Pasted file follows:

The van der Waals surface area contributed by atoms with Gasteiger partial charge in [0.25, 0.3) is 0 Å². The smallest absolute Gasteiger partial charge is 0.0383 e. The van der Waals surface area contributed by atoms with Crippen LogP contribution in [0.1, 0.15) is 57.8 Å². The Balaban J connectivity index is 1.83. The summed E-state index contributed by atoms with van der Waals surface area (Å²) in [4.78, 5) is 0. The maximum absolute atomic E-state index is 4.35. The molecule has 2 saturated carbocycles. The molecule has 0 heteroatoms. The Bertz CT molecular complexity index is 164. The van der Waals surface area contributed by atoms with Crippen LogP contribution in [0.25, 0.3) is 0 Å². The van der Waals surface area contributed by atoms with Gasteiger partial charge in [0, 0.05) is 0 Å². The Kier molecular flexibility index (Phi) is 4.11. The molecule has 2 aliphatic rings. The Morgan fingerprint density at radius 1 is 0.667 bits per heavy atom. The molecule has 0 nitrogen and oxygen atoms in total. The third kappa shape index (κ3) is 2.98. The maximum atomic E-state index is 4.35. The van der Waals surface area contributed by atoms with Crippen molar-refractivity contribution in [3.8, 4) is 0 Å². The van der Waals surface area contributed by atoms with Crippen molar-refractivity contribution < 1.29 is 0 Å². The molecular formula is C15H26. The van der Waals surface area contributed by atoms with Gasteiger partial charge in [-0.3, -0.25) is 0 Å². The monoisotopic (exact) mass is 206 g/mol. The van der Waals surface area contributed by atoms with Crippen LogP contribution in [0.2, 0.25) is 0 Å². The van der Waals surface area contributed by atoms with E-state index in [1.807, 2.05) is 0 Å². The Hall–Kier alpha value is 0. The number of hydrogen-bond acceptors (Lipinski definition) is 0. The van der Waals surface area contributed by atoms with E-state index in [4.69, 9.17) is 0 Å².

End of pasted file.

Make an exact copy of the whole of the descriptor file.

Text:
The van der Waals surface area contributed by atoms with Gasteiger partial charge in [0.25, 0.3) is 0 Å². The smallest absolute Gasteiger partial charge is 0.0383 e. The van der Waals surface area contributed by atoms with Crippen LogP contribution in [0.1, 0.15) is 57.8 Å². The Balaban J connectivity index is 1.83. The summed E-state index contributed by atoms with van der Waals surface area (Å²) in [4.78, 5) is 0. The maximum absolute atomic E-state index is 4.35. The molecule has 2 saturated carbocycles. The molecule has 0 heteroatoms. The Bertz CT molecular complexity index is 164. The van der Waals surface area contributed by atoms with Crippen LogP contribution in [0.25, 0.3) is 0 Å². The van der Waals surface area contributed by atoms with Gasteiger partial charge in [0, 0.05) is 0 Å². The Kier molecular flexibility index (Phi) is 4.11. The molecule has 2 aliphatic rings. The Morgan fingerprint density at radius 1 is 0.667 bits per heavy atom. The molecule has 0 nitrogen and oxygen atoms in total. The third kappa shape index (κ3) is 2.98. The maximum atomic E-state index is 4.35. The van der Waals surface area contributed by atoms with Crippen molar-refractivity contribution in [3.8, 4) is 0 Å². The van der Waals surface area contributed by atoms with Crippen molar-refractivity contribution < 1.29 is 0 Å². The molecular formula is C15H26. The van der Waals surface area contributed by atoms with Gasteiger partial charge in [-0.3, -0.25) is 0 Å². The monoisotopic (exact) mass is 206 g/mol. The van der Waals surface area contributed by atoms with Crippen LogP contribution in [0.2, 0.25) is 0 Å². The van der Waals surface area contributed by atoms with E-state index in [1.807, 2.05) is 0 Å². The Hall–Kier alpha value is 0. The number of hydrogen-bond acceptors (Lipinski definition) is 0. The van der Waals surface area contributed by atoms with E-state index in [4.69, 9.17) is 0 Å².